Saturday, June 18, 2011

Frank Miller (comics)

From Wikipedia, the free encyclopedia
Frank Miller

Miller at Comic-Con 2008
BornJanuary 27, 1957 (age 54)
Olney, Maryland, U.S.
Film director
Notable worksBatman: The Dark Knight Returns
Batman: Year One
Sin City
Daredevil: Born Again
Give Me Liberty
Official website
Frank Miller (born January 27, 1957)[1] is an American comic book artistwriter and film director best known for his dark, film noir-style comic book stories and graphic novels Ronin,Daredevil: Born AgainBatman: The Dark Knight ReturnsSin City and 300. He also directed the film version of The Spirit, shared directing duties with Robert Rodriguez on Sin City and produced the film 300.

[edit]Personal life

Miller was born in Olney, Maryland,[2] and raised in Montpelier, Vermont,[2] the fifth of seven children of a nurse mother and a carpenter/electrician father.[3] His family was Irish Catholic.[4]Living in New York City's Hell's Kitchen influenced Miller's material in the 1980s. Miller lived inLos AngelesCalifornia in the 1990s, which influenced Sin City.[5] Miller moved back to Hell's Kitchen by 2001 and was creating Batman: The Dark Knight Strikes Again as the 9/11 terroristattacks occurred not far from that neighborhood.[6]


Setting out to become an artist, Miller received his first published work at Western Publishing'sGold Key Comics imprint, on the licensed TV-series comic book The Twilight Zone drawing the story "Royal Feast" in issue #84 (June 1978), and "Endless Cloud" in #85 (July 1978).[7]
One-time Marvel editor-in-chief Jim Shooter recalled Miller going to DC Comics after having broken in with "a small job from Western Publishing, I think. Thus emboldened, he went to DC, and after getting savaged by Joe Orlando, got in to see art director Vinnie Colletta, who recognized talent and arranged for him to get a one-page war-comic job".[8] The Grand Comics Database does not list the job, which may or may not have been signed; Miller's first listed work is the six-page "Deliver Me From D-Day", by writer Wyatt Gwyon, in Weird War Tales #64 (June 1978).[9] A two-page story, however, written by Roger McKenzie and titled "Slowly, painfully, you dig your way from the cold, choking debris...", appears in Weird War Tales #68 (Oct. 1978).[10] Other fledgling work at DC included the six-page "The Greatest Story Never Told", by writer Paul Kupperberg, in that same issue, and the five-page "The Edge of History", written by Elliot S. Maggin, in Unknown Soldier #219 (Sept. 1978). and his first work for Marvel Comics, penciling the 17-page story "The Master Assassin of Mars, Part 3" in John Carter, Warlord of Mars #18 (Nov. 1978).[11] Ironically, Miller had a letter he wrote to Marvel as a comics fan published several years earlier in 1973 (The Cat#3) [12]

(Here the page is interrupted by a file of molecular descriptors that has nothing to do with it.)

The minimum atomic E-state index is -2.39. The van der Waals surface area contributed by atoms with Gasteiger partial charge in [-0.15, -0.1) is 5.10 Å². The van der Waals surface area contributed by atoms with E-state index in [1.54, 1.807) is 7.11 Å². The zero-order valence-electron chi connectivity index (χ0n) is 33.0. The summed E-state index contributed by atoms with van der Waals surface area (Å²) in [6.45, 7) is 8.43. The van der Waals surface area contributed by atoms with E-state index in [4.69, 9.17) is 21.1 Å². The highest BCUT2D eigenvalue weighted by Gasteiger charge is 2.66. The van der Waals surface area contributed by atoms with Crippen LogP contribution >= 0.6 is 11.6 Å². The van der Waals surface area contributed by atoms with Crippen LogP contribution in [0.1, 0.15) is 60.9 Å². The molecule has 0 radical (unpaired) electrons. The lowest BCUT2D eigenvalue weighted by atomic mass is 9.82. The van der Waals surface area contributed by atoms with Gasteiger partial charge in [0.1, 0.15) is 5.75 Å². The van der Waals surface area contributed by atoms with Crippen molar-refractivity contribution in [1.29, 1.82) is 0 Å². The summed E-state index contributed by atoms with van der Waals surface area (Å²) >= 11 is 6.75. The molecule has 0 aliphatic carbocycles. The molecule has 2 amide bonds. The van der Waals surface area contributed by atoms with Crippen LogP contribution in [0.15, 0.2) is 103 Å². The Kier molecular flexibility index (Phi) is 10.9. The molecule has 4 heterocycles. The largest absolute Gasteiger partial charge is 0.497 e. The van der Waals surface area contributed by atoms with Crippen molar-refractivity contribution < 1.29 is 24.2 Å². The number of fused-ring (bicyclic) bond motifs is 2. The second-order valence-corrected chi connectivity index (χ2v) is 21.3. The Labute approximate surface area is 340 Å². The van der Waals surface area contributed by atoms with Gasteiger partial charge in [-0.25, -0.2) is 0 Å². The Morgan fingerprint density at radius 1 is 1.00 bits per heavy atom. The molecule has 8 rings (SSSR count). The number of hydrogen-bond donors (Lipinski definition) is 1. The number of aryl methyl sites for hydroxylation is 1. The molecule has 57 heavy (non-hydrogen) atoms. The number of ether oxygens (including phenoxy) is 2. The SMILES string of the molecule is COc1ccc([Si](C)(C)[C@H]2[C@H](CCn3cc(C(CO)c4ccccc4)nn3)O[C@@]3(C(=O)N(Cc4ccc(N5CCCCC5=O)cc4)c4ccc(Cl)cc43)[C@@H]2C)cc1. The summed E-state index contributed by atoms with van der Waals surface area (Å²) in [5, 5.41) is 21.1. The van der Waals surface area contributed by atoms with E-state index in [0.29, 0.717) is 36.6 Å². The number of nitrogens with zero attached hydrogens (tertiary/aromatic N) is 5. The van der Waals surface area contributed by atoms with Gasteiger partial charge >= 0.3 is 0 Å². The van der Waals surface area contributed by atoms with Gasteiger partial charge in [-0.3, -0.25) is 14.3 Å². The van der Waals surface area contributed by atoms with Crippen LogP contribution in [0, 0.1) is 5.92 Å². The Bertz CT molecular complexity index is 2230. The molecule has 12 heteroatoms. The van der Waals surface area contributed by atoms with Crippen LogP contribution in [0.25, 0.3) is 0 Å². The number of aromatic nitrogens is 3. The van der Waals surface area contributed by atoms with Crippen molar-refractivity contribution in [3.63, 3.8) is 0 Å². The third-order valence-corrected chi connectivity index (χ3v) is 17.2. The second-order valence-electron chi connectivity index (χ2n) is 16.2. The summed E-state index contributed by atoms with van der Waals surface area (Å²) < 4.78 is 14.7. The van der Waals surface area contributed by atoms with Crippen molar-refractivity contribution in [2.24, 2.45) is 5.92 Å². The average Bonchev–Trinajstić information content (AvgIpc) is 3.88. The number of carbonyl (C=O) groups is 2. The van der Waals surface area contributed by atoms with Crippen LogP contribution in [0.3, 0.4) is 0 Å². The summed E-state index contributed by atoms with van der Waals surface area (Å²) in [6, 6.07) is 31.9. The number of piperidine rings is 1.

At Marvel, Miller would settle in as a regular fill-in and cover artist, working on a variety of titles. One of these jobs was drawing Peter Parker, the Spectacular Spider-Man #27–28 (Feb.–March 1979), which guest-starred Daredevil. At the time, sales of the Daredevil title were poor; however, Miller saw something in the character he liked and asked editor-in-chief Jim Shooter if he could work on Daredevil's regular title. Shooter agreed and made Miller the new penciller on the title. As Miller recalled in 2008,
When I first showed up in New York, I showed up with a bunch of comics, a bunch of samples, of guys in trench coats and old cars and such. And [comics editors] said, 'Where are the guys in tights?' And I had to learn how to do it. But as soon as a title came along, when [Daredevil signature artist] Gene Colan left Daredevil, I realized it was my secret in to do crime comics with a superhero in them. And so I lobbied for the title and got it".[3]